July 25, 2007 9:23 AM  

Anonymous Anonymous said...

Wonderful landmark! I love the photo of the driveway, it's nice.


July 25, 2007 12:28 PM  

Blogger Señor Enrique said...

Thanks, Kyels :)

It is indeed a wonderful landmark and also as a library!

July 25, 2007 12:46 PM  

Blogger -= dave =- said...

Knew about the history of Ayala Ave. as a runway from my brother the pilot. Of course only a few of the young generation know about this. It isn't being taught in schools nor mentioned by the public or in media.

July 25, 2007 11:34 PM  

Anonymous Anonymous said...

Man, I never thought a part of the airport still stood after the war. I wasn't also aware that that place used to be a part of the Nielson. I usually pass by this place when I meet my girlfriend who works at the museum nearby. I'm really grateful for this info. :)

July 26, 2007 2:42 AM  

Blogger Señor Enrique said...

Hopefully, we can somehow change (via grassroots level) our local mindset to better appreciate and talk more about our heritage and historical landmarks (as they do in New York). It will undoubtedly promote our sense of national pride.

As they say, Dave, without the citizenry's ongoing active participation, heritage preservation will eventually slip down into oblivion, while pop culture continues to dominate our collective consciousness.

July 26, 2007 6:58 AM  

Blogger Señor Enrique said...

Last I was in the area, Ced, I noticed how the Ayala Museum connects to Greenbelt Mall; hence, making it more accessible to the public. I only wish that through creative signage, the museum can make it more inviting for the public to come in and enjoy its exhibitions.

July 26, 2007 7:03 AM  

Anonymous Anonymous said...

i agree with you on that, señor. from landmark, stores there like powerbooks will immediately grab your attention but you won't have the idea that a museum lurks somewhere there unless you are familiar with the area or if you happen to pass by its main entrance.

July 27, 2007 2:01 AM  

Anonymous Anonymous said...

oh and by the way, they currently have an exhibition of works by luna and other great pinoy painters there. it runs until next year i think. they also have some japanese pottery there. i might drop by there either this weekend or next week.

July 27, 2007 2:04 AM  

Blogger Señor Enrique said...

I should go visit this museum also, Ced -- I enjoy immersing in such every now and then.

I rarely go to Greenbelt, and you can imagine my surprise and delight to see this entrance to the museum on my way to Powerbooks. Nonetheless, they should create a more inviting entrance, considering that Pinoys are often intimidated or lack the interest to visit our local museums.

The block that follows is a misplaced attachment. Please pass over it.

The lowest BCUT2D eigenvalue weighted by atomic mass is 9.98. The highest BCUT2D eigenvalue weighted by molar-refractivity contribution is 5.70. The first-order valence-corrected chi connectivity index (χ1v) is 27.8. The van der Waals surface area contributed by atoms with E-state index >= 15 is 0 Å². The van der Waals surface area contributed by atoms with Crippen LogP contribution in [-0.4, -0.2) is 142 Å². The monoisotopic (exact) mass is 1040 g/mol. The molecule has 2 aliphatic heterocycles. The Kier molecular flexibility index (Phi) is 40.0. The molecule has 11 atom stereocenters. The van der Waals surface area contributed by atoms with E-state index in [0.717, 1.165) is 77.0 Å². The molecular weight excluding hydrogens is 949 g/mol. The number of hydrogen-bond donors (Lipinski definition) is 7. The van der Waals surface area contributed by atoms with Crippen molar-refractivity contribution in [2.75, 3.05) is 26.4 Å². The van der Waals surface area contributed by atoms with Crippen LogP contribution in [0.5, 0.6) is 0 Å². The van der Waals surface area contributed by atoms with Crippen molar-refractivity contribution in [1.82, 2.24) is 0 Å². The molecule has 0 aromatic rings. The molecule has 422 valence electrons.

July 27, 2007 6:50 AM  

Blogger raqgold said...

am amazed that nielson tower or the heritage library is not known; in the late 90s, it used to be popular maybe the image then was too glamorized for the common people. thanks for the bit of history too.

July 30, 2007 1:48 AM  

Blogger Señor Enrique said...

And perhaps, through blogging, Raqgold, we may continue promoting our heritage and historical landmarks. The more we make mention of such things, the more others will be made aware of them :)

July 30, 2007 6:25 AM  

Blogger Watergirl said...

I used to attend the bookswaps at Nielsen Library, and was a part of a bookclub that met there once a month. The library is an unknown gem in the city. Most of the passerby's probably don't realize how much history is stored in there. Perhaps you could have asked the hotels nearby, or gone to the Nielsen restaurant in the Pen to ask where the old Nielsen tower was :D
Maybe it's time someone do a walking tour of Makati (hint hint nudge nudge, you or Carlos!).

July 30, 2007 9:29 AM  

Blogger Señor Enrique said...

What was so astonishing were the people I've approached to ask -- they seemed oblivious or far too removed from their environment. And they all looked rather intelligent; most wearing polo shirts embroidered with their respective multi national company's logo.

Unarguably, the police should be even more cognizant of the "landmarks" in their beat.

Nonetheless, such indifference to our local heritage and historical landmarks is just all so puzzling for me, M. Tan :)

Yes, let's bring on Carlos and Ivan to the challenge!

July 30, 2007 10:01 AM  

Anonymous Anonymous said...

Is it Nielson or Nielsen? This was also a cozy restaurant at the same time a museum.

September 02, 2007 2:38 PM  

Blogger Señor Enrique said...

It's Nielson, and it was a restaurant before it was completely renovated to become a library :)

September 02, 2007 7:46 PM  

Anonymous hotel in bandung said...

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February 15, 2011 2:30 PM  

Anonymous Jeni said...

Hat's off to the people behind the preservation of this historical place. Imagine Filipinas Heritage Library is an air terminal before. How I wish we had a glimpse of the exact look this air terminal has. There are really more facts about our history that were not mentioned in books. Thanks to internet for I came to reach this blog :) Photos give us the visual of what is in this blog is talking about, but just a tip, Pictures are more valuable if it's printed or protyped and kept in treasure boxes. :)

July 12, 2012 2:41 PM  

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Life in Manila as observed by a former New Yorker who with a laptop and camera has reinvented himself as a storyteller. Winner of the PHILIPPINE BLOG AWARDS: Best Photo Blog in 2007 and three Best Single Post awards in 2008.